One of the sad realities of our sport is that crashes occur more often than we'd like, and those crashes often end with an injury. Rather than avoid thinking about the possibility and what you would do in the event of a tipover, you can help minimize the resultant injuries with some forethought and action during the crash itself. Fortunately or unfortunately (depending on your viewpoint), the Sport Rider staff has plenty of experience in this area, and has learned the skills associated with crashing a motorcycle.
First, however, it can't be stressed enough that your goal-especially on the street-is to stay upright and on two wheels. There is no "badge of honor" or prize money for crashing, and no judges with scorecards. There are far too many immovable objects to hit and an accordingly higher risk of major injury. Things are different on the track, however. Learning skills and improving as a rider means toeing the line occasionally, and crashing is more likely. You've heard it before, but we can't say it enough: If you're going to be pushing your limits, take it to the track.
Before you even turn a wheel, you should be prepared for an accident. Good gear is a must, as is a motorcycle in proper working order. You definitely don't want to crash because your tire pressures are low, or for any other similarly avoidable reason. And you have to wear your gear (rather than leave it at home) for it to work. Being in good physical shape can help lessen the severity of your injuries in a crash; stretching regularly, and before you ride, can help as well.
Now for the crash itself. Our first instinct in an accident is to tense up and perhaps close our eyes-the completely wrong response. There is plenty to do in a crash, and you want your eyes open to see what's going on. Try to stay alert, and don't simply give up and wait for the sky-ground-sky-ground to stop. That said, one big mistake that many riders make is holding on to the motorcycle well past the point of no return. Racers sometimes get credit for keeping a death grip on the clip-ons, allowing them to get back up and in the race all the more quickly. The reality is that by holding on and staying close to the bike, you are increasing your chances of getting hit or caught up in the flying machinery. Let go once you realize a crash is inevitable, and if possible even push the bike away from you.
With the crash now running its course and the ground rushing up at you, it's important to stay as relaxed as possible and not tense your limbs. In any type of fall, resist the natural urge to try and cushion a fall with your hands; trying to break your fall with an outstretched arm will almost certainly result in a broken wrist. Your gear is padded in strategic places for just this occasion, and it's best to let the padded (and stronger) areas of your body such as the outer portion of your arms, shoulders, and back take the brunt of the impact rather than your hands and wrists-the least-protected (and most fragile) portion of your body. If you can make it past the initial landing without serious injury, chances are good you'll walk away when it's over.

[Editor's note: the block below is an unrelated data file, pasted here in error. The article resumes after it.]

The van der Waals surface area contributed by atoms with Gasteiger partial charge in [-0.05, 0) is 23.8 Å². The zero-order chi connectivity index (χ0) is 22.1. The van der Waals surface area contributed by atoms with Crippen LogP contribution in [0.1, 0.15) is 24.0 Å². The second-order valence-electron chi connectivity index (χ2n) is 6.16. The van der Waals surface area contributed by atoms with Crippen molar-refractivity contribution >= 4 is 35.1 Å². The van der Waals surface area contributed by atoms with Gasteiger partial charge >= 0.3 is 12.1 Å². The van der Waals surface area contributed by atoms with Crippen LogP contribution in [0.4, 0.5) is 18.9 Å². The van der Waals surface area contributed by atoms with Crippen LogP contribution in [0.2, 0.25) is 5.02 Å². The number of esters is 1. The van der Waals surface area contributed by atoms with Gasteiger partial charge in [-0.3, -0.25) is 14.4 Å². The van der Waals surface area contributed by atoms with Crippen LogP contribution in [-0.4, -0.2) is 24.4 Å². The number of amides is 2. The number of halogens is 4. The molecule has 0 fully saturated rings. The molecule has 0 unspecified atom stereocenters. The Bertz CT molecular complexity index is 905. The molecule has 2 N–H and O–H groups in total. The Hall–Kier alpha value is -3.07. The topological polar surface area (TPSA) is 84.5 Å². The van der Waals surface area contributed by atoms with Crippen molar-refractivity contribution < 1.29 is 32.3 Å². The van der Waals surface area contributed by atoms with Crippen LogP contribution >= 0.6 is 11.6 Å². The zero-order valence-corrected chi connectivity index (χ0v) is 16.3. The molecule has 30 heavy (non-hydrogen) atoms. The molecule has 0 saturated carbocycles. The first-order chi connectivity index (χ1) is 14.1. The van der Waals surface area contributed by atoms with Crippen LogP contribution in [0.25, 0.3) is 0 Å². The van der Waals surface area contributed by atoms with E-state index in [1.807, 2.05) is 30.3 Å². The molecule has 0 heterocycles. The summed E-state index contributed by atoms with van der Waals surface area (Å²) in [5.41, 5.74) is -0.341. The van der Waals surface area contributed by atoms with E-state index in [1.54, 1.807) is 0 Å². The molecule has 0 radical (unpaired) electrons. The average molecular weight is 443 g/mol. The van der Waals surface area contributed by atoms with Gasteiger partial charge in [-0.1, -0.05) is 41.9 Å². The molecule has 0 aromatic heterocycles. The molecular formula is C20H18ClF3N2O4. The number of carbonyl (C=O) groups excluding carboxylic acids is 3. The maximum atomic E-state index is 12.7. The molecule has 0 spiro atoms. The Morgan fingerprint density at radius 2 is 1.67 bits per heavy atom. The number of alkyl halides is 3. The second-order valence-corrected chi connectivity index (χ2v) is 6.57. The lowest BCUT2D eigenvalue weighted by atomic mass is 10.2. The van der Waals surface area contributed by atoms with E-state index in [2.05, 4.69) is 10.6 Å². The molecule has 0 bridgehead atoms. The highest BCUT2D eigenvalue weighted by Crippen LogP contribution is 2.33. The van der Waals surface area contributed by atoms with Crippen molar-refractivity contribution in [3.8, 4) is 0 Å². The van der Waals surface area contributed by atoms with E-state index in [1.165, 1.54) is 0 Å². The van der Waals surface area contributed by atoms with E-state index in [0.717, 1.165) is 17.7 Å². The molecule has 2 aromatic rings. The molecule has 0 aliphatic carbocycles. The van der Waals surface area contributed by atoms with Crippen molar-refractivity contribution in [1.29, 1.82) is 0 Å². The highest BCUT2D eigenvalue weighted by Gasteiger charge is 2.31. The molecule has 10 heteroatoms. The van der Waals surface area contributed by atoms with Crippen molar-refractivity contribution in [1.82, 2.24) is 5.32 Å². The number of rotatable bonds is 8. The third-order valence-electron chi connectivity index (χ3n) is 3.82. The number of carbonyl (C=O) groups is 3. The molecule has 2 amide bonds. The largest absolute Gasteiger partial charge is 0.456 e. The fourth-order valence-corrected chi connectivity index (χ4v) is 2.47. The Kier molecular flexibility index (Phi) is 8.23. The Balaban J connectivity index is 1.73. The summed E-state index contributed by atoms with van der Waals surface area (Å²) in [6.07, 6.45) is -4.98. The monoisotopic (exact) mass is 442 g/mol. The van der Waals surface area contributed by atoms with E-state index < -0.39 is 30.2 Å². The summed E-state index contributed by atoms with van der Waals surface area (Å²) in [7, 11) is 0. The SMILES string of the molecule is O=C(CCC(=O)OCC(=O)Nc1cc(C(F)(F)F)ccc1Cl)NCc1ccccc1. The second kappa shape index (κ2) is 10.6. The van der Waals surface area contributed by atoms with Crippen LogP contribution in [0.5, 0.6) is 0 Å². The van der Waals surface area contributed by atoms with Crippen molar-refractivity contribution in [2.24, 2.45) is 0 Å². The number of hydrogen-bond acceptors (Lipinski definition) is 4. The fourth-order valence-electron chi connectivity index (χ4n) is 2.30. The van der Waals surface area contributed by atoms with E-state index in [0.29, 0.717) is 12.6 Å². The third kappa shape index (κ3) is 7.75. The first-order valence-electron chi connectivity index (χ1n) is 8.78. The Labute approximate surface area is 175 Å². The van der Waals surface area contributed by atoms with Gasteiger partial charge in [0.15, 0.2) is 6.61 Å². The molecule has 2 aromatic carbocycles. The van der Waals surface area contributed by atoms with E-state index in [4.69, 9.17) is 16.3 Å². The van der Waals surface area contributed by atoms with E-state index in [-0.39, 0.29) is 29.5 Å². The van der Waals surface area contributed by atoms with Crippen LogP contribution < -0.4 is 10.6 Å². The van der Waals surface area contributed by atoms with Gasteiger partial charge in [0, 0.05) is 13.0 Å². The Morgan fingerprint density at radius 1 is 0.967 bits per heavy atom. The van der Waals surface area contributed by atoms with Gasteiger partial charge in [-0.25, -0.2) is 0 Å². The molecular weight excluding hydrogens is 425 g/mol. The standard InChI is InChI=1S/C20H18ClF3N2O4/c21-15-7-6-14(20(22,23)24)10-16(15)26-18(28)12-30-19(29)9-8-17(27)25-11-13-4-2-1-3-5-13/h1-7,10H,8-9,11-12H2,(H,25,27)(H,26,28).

Once you've initially hit the ground, the object is to do whatever possible to avoid starting to tumble. While it's generally good to keep the outer portion of your limbs from flailing about, you need to try and spread yourself out in order to avert tumbling; the more you are tucked into a ball, the more likely you are to tumble-which will almost assuredly result in broken bones and prolonging of the actual fall itself. If possible, orient yourself so you are sliding on your back, hopefully feet first. Your back protector (you are wearing a back protector, aren't you?) makes a nice wide, flat surface to spread the load over, as well as protecting you from localized hot spots and road rash, and the more surface area you can drag on the pavement, the more you'll scrub off speed and the quicker you'll come to a stop. The important part to remember through all this is to remain as relaxed as possible, while still moving parts of your body to avoid additional injury. For instance, curbing at the edge of the racetrack is easy to catch something on, and you want to "surf" over this area as smoothly as you can; by slightly lifting whichever limb is at the forefront of your slide, you can avoid catching something and starting a tumble. Sound impossible? You'd be surprised at what you can accomplish sliding along the asphalt, and how much that effort can save you from pain later on.
Another big mistake made by first-time fallers is to try and get up while they are still moving. This is another recipe for tumbling, and it's worth being certain that you are stopped before attempting to move. A good policy is to count to ten after you think you have stopped, and be sure the crash is over. If you're on the road or racing surface you'll want to extricate yourself if possible; otherwise, take inventory of your body and if anything is unusually painful, wait for help to arrive.
Even if you avoid serious injury in a crash, there is always the stiffness and soreness to deal with during the days after. Alternate ice and heat on especially hurtful bits, and stretch regularly to avoid having your muscles tighten up. Of course, go to the hospital or see your doctor if something seems amiss. Most importantly, learn from your experience-hopefully you won't have to put that knowledge to use again, but it doesn't hurt to be prepared.